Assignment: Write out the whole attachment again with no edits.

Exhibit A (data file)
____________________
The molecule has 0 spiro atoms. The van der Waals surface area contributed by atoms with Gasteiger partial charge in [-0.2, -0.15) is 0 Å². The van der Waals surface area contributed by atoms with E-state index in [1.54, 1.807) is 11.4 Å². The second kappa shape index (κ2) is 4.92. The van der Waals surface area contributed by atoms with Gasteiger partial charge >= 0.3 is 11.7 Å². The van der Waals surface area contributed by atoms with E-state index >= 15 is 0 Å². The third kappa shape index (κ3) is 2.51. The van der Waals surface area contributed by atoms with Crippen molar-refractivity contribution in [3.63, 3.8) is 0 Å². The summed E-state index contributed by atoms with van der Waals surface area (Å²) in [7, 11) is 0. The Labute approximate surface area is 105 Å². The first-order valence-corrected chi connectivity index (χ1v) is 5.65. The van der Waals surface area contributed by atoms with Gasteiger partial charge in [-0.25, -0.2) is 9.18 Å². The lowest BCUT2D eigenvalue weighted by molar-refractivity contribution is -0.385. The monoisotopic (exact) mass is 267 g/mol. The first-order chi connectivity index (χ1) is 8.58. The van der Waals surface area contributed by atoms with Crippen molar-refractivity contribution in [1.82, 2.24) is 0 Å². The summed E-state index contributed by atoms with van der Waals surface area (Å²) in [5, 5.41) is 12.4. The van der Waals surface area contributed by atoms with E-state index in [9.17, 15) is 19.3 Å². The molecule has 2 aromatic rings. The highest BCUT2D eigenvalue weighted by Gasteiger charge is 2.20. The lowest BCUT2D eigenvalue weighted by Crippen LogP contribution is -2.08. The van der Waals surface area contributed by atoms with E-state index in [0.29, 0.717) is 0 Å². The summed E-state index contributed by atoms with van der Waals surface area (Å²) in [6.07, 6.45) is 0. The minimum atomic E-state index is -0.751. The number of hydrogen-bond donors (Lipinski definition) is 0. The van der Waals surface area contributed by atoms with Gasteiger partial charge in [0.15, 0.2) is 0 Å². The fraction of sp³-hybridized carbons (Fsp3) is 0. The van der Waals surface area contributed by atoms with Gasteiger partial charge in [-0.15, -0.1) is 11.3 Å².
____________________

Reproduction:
The molecule has 0 spiro atoms. The van der Waals surface area contributed by atoms with Gasteiger partial charge in [-0.2, -0.15) is 0 Å². The van der Waals surface area contributed by atoms with E-state index in [1.54, 1.807) is 11.4 Å². The second kappa shape index (κ2) is 4.92. The van der Waals surface area contributed by atoms with Gasteiger partial charge >= 0.3 is 11.7 Å². The van der Waals surface area contributed by atoms with E-state index >= 15 is 0 Å². The third kappa shape index (κ3) is 2.51. The van der Waals surface area contributed by atoms with Crippen molar-refractivity contribution in [3.63, 3.8) is 0 Å². The summed E-state index contributed by atoms with van der Waals surface area (Å²) in [7, 11) is 0. The Labute approximate surface area is 105 Å². The first-order valence-corrected chi connectivity index (χ1v) is 5.65. The van der Waals surface area contributed by atoms with Gasteiger partial charge in [-0.25, -0.2) is 9.18 Å². The lowest BCUT2D eigenvalue weighted by molar-refractivity contribution is -0.385. The monoisotopic (exact) mass is 267 g/mol. The first-order chi connectivity index (χ1) is 8.58. The van der Waals surface area contributed by atoms with Crippen molar-refractivity contribution in [1.82, 2.24) is 0 Å². The summed E-state index contributed by atoms with van der Waals surface area (Å²) in [5, 5.41) is 12.4. The van der Waals surface area contributed by atoms with E-state index in [9.17, 15) is 19.3 Å². The molecule has 2 aromatic rings. The highest BCUT2D eigenvalue weighted by Gasteiger charge is 2.20. The lowest BCUT2D eigenvalue weighted by Crippen LogP contribution is -2.08. The van der Waals surface area contributed by atoms with E-state index in [0.29, 0.717) is 0 Å². The summed E-state index contributed by atoms with van der Waals surface area (Å²) in [6.07, 6.45) is 0. The minimum atomic E-state index is -0.751. The number of hydrogen-bond donors (Lipinski definition) is 0. The van der Waals surface area contributed by atoms with Gasteiger partial charge in [0.15, 0.2) is 0 Å². The fraction of sp³-hybridized carbons (Fsp3) is 0. The van der Waals surface area contributed by atoms with Gasteiger partial charge in [-0.15, -0.1) is 11.3 Å².